In search of a close shave (#blogboost)

I’ve been shaving since I started high school. I didn’t have much of a beard, but the Jesuits told us all that we had to start shaving because some of us were coming to school with a shadow. There weren’t many choices for shaving at the time; you had the safety razor, the injector razor, the straight razor, and the electric shaver.

Fortunately, we had never gotten around to getting rid of Dad’s shaving stuff after he died, and his razor and half a container of Gillette blue blades were still in the medicine cabinet, along with a can of Noxzema Medicated Comfort Shave (the one advertised by Gunilla Knutson) and an old bottle of English Leather after shave lotion.


Ad for Noxzema featuring Gunilla Knutson

So, that Saturday morning, I went into the bathroom, lathered up my face, and attempted to shave the way the guys in the commercials did.

And cut myself in several places. (At least I’d have no trouble proving to Fr. Mulhern that I had shaved over the weekend.) That’s when I learned what the after shave was for: to stop the bleeding. Stung like hell, but it did the trick.

Mom, of course, was beside herself, and asked her boyfriend at the time to show me how to shave. He and I stood in the bathroom and I showed him what I was doing, and he went out and reported that I was doing just fine. I still cut myself, but I learned that the guy in the commercial was using a razor without a blade, and that’s how he was able to shave the way he did without slicing his face to ribbons.

I shaved with a either a safety razor or an injector razor (it arrived in the mail one day, I tried it, and I liked it) until I started traveling. By that time, the disposable razors had come out, and it was just easier to use a disposable and throw it out at the end of a trip. Plus, I didn’t run the risk of forgetting it or damaging it in my luggage. Not long after moving to Atlanta, my trusty safety razor fell apart, and by that time razors and blades were as rare as hen’s teeth, so I said, “the hell with it,” and just started using the disposables every day.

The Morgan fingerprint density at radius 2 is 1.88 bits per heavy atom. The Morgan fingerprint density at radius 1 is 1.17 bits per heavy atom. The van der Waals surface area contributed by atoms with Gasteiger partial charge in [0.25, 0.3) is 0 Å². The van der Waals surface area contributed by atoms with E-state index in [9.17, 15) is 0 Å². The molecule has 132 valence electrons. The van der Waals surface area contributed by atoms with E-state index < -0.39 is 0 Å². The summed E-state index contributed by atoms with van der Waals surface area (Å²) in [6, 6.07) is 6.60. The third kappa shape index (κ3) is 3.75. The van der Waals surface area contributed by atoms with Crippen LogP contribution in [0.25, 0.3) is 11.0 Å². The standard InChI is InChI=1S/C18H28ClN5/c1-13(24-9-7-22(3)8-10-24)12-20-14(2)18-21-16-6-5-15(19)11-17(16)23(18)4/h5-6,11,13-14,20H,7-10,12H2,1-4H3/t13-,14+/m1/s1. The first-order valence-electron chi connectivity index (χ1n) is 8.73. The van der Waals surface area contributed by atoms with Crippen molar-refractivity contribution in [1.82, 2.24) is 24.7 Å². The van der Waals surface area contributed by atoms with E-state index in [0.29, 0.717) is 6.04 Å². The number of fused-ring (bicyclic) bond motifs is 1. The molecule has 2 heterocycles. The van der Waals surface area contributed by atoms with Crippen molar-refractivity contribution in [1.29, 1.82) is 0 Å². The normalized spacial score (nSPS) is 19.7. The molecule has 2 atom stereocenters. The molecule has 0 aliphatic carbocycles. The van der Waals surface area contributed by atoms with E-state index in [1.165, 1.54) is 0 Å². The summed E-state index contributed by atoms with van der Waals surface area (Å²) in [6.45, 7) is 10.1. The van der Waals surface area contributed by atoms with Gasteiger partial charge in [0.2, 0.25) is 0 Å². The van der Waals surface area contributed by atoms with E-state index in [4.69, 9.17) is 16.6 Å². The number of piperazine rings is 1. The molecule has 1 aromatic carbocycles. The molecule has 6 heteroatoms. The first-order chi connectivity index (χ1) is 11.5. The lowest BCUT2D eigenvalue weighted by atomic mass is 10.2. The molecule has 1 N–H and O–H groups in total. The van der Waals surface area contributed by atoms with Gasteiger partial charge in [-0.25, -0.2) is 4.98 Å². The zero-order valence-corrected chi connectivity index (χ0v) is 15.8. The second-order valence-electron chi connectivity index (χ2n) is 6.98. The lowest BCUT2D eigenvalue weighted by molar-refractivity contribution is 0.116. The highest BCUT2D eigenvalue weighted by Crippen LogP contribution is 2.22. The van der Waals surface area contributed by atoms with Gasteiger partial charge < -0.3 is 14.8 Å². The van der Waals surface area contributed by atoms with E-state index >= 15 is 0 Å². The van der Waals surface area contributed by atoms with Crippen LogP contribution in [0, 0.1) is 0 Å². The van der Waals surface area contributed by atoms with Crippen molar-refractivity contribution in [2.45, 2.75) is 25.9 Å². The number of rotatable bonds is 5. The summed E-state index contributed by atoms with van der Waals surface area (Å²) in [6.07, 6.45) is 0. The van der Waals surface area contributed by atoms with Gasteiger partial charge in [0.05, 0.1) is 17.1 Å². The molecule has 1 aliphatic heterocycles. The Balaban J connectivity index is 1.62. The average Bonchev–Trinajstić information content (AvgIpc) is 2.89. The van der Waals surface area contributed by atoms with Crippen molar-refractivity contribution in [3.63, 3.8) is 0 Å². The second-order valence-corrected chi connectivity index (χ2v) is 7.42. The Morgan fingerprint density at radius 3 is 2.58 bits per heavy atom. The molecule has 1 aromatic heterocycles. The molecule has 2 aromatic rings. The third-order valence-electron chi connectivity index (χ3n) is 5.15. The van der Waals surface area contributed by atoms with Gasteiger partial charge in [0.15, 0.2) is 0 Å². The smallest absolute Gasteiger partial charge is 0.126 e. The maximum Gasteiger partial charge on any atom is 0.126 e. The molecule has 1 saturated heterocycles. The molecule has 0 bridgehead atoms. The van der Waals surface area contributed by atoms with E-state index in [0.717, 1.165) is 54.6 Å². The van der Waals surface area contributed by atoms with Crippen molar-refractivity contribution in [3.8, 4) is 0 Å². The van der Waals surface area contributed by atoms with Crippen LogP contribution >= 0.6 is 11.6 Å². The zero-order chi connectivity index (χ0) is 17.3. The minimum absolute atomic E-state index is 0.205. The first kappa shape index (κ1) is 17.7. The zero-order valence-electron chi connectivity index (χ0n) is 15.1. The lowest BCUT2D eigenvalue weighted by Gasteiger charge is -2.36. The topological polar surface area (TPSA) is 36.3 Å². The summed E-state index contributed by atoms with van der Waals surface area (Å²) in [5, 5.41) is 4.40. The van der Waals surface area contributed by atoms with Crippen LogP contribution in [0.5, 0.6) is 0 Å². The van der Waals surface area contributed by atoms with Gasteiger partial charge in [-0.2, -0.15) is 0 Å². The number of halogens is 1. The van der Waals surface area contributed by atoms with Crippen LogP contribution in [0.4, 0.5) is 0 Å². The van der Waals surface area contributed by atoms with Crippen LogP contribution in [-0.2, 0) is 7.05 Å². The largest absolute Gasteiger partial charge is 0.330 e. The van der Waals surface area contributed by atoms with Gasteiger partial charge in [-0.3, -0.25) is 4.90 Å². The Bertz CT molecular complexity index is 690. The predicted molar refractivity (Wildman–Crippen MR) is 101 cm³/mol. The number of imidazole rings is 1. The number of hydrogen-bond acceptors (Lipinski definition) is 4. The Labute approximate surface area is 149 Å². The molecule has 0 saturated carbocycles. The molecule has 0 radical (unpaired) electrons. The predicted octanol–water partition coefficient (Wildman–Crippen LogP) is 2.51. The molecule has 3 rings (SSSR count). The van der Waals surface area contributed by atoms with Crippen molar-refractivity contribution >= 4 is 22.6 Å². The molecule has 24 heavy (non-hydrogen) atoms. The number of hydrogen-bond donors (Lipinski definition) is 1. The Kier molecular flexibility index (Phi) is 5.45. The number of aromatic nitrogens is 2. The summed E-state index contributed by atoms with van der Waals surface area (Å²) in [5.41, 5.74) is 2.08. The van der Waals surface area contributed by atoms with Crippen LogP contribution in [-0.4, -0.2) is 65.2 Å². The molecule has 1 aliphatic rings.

They must be making them much cheaper these days, because for the first few months of this year I had been trying to get a decent shave with a disposable, and I’d end up just as hairy after I shave as I was before it. The disposables are so dull you couldn’t cut a fart with them. (I just had to use that joke.) Evidently this is a problem for a lot of guys, because I’ve started seeing the safety razors pop up in ads for Barbasol shave cream. I don’t know if it’s a nostalgia thing or just guys being frustrated with the whole shaving experience, but the safety razor is making a comeback. This is a commercial for one such razor that I’ve started seeing, featuring Rick Harrison from the TV show Pawn Stars:

A couple of months ago, I told Mary that I was going to order myself a razor and some blades. When the razor came, I shaved with it for the first time, and it was a bit of a bloodbath. I have had to make adjustments to the pressure that I use from the disposable, where I had to press hard to get it to cut anything, to the new razor, where I barely have to press to get it to remove the hair from my face. I also purchased a styptic pencil and a bottle of Aqua Velva, my favorite after shave from the old days. It soothes a raw face after a good shave, and Mary likes the scent.

I’m happy. Now, if I could only find menthol shave cream…

How do you (or the man in your life, if there is one) shave?

10 thoughts on “In search of a close shave (#blogboost)